Iowa Writes

For My Father and His Mother

Why do I never write about my father?
Younger, he was a quiet, religious son—handsome then as Elvis,
Who has never spoken much about his brothers.

Mom, (and always I asked her) what cousin or other
Relative of ours is this?
—hoping one might be distant enough—to kiss.
Why does he hardly ever speak about his brothers? . . .

That was a question I didn't ask, even of her,
Who told me they were older, and how each died, once or twice.
Why do I never write about my father?

Whose own father died somehow, sometime in there&mdash
My father, Tom, nineteen—all his elders, gone in eighteen months.
Why does he never speak about his brothers?

His own father? Who now ever says their names? Not grandmother.
Presbyterian, patrician, un-remarried—is her heart like his?
Why do I never write about my father?

If I do&mdashhere&mdashwith some restraint&mdashI'm still afraid I'll stir
His old deaths up—that have&mdashand might again&mdashravage us to silence.
Why do I never just write about my father?
Why does he hardly speak about his own, or his brothers'?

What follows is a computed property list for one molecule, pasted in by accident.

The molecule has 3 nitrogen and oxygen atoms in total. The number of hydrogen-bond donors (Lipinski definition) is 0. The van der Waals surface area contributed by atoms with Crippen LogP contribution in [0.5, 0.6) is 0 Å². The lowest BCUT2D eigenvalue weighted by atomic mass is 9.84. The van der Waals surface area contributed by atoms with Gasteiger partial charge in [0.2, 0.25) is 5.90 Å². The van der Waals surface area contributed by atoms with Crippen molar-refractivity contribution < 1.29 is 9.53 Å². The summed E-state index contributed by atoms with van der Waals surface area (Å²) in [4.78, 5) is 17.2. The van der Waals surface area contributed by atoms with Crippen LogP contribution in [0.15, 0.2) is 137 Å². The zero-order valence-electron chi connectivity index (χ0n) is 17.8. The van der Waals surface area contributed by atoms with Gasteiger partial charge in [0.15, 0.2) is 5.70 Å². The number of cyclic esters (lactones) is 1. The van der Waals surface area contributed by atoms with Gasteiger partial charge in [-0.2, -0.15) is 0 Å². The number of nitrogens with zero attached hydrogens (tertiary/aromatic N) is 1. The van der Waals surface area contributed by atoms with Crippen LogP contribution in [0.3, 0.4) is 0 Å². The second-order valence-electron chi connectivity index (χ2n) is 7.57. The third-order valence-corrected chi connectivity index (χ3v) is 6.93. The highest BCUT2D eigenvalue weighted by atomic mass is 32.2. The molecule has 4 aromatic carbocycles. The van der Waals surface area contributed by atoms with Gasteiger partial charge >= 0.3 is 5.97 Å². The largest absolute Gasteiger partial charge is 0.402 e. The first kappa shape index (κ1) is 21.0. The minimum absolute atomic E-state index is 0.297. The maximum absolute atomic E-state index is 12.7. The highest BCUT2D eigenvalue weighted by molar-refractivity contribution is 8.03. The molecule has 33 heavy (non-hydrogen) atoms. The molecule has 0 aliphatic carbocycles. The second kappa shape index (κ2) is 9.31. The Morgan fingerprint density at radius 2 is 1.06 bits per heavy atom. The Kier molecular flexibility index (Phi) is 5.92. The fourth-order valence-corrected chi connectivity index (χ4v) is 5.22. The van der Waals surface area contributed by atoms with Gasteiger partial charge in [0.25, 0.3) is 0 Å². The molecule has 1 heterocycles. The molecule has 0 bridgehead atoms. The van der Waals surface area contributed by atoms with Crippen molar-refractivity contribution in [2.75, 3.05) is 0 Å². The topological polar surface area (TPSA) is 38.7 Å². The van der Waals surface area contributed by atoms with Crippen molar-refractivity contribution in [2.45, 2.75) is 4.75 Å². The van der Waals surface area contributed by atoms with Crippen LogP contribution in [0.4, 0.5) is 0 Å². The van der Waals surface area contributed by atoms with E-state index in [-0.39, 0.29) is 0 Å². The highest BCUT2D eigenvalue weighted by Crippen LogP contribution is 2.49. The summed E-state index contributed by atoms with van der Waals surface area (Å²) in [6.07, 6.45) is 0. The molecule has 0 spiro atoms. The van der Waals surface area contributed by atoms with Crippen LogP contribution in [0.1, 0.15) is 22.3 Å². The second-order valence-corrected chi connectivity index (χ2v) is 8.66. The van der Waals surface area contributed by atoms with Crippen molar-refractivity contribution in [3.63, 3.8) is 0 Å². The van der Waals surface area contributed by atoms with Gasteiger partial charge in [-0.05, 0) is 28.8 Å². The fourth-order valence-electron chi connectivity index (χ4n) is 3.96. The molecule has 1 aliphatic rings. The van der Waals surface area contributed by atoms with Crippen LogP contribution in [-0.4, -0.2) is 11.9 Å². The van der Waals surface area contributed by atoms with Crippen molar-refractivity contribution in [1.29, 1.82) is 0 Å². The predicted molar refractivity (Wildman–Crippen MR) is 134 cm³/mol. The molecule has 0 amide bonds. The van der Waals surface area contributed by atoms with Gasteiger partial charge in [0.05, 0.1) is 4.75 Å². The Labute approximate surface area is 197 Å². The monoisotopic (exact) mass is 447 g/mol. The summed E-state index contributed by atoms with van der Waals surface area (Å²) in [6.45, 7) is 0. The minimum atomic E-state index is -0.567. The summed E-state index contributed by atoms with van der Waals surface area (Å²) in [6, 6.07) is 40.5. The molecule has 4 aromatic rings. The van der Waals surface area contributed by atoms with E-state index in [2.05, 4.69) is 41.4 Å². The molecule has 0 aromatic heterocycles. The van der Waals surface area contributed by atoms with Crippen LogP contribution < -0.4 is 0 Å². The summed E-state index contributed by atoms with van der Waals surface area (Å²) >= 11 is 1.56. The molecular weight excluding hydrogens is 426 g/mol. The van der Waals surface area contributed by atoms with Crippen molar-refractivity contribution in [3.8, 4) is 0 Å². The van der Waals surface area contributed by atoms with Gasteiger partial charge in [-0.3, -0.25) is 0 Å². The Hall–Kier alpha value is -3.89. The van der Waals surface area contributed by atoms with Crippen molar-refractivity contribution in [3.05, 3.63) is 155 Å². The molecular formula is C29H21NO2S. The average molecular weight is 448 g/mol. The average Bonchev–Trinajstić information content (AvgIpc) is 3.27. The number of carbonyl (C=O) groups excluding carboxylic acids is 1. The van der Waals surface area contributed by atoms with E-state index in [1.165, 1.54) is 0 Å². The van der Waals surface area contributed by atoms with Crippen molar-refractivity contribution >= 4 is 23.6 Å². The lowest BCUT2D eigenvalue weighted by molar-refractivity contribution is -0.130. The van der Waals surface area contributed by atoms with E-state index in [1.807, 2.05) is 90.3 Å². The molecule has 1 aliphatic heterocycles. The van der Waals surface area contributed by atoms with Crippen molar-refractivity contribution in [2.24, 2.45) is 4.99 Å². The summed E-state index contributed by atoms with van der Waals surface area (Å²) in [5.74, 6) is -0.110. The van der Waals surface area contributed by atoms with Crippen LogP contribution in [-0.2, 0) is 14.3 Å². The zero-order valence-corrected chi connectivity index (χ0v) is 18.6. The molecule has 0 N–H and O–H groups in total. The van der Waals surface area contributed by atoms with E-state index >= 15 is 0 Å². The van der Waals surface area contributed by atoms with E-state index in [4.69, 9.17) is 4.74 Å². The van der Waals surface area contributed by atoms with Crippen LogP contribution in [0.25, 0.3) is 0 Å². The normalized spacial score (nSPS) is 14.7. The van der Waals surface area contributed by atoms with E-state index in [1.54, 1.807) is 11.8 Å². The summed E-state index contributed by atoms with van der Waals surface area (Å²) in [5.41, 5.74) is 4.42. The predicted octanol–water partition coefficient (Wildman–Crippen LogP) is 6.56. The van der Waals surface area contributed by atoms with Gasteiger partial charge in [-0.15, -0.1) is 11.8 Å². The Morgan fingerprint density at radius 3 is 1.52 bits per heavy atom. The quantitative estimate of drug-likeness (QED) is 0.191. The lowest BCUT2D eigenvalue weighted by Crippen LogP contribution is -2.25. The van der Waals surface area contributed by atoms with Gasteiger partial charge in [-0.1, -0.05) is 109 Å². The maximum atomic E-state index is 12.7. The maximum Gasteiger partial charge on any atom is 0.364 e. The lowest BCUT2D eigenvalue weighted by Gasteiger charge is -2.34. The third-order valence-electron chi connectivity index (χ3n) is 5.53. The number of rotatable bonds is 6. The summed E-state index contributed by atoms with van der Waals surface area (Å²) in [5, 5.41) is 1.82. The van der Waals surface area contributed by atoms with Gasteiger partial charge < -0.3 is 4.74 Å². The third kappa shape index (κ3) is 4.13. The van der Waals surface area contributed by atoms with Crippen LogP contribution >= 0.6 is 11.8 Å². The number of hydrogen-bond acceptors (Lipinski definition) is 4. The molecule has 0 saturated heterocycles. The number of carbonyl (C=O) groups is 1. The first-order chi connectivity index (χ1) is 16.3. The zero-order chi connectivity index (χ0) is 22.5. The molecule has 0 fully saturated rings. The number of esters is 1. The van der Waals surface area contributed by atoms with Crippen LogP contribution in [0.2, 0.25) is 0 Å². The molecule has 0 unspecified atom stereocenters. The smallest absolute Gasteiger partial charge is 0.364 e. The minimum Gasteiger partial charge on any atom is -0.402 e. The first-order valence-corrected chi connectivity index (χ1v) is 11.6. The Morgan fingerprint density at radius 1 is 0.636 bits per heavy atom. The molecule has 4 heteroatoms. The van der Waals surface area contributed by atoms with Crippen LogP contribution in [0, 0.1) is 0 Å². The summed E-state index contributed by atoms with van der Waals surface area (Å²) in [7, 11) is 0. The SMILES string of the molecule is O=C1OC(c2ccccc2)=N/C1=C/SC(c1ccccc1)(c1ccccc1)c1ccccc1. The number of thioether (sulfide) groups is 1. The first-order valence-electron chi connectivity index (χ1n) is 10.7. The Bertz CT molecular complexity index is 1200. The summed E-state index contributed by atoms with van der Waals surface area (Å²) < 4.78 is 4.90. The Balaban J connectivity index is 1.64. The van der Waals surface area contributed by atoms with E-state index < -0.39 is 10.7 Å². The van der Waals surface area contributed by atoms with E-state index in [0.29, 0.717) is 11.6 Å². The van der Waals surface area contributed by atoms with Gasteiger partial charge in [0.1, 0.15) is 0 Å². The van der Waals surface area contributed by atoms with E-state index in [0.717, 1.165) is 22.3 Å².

About Iowa Writes

Since 2006, Iowa Writes has featured the work of Iowa-identified writers (whether they have Iowa roots or live here now) and work published by Iowa journals and publishers on The Daily Palette. Iowa Writes features poetry, fiction, or nonfiction twice a week on the Palette.

In November of 2008, the United Nations Educational, Scientific and Cultural Organization (UNESCO) designated Iowa City, Iowa, the world's third City of Literature, making the community part of the UNESCO Creative Cities Network.

Iowa City has joined Edinburgh, Scotland and Melbourne, Australia as UNESCO Cities of Literature.

Find out more about submitting by contacting


Mary Jane White's translation of Marina Tsvetaeva's elegy for Rainer Maria Rilke, New Year's, was published in 2007 by Adastra Press. A portion of her translation of Tsvetaeva's "Poem of the End" will appear in Notre Dame Review in the Spring of 2009. Mary practices law in Waukon, Iowa.  White's translation of Marina Tsvetaeva's Poem of the End (26 pp) will appear in the Winter Special Translation Issue of The Hudson Review, edited by Paula Dietz.

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on January 06, 2009

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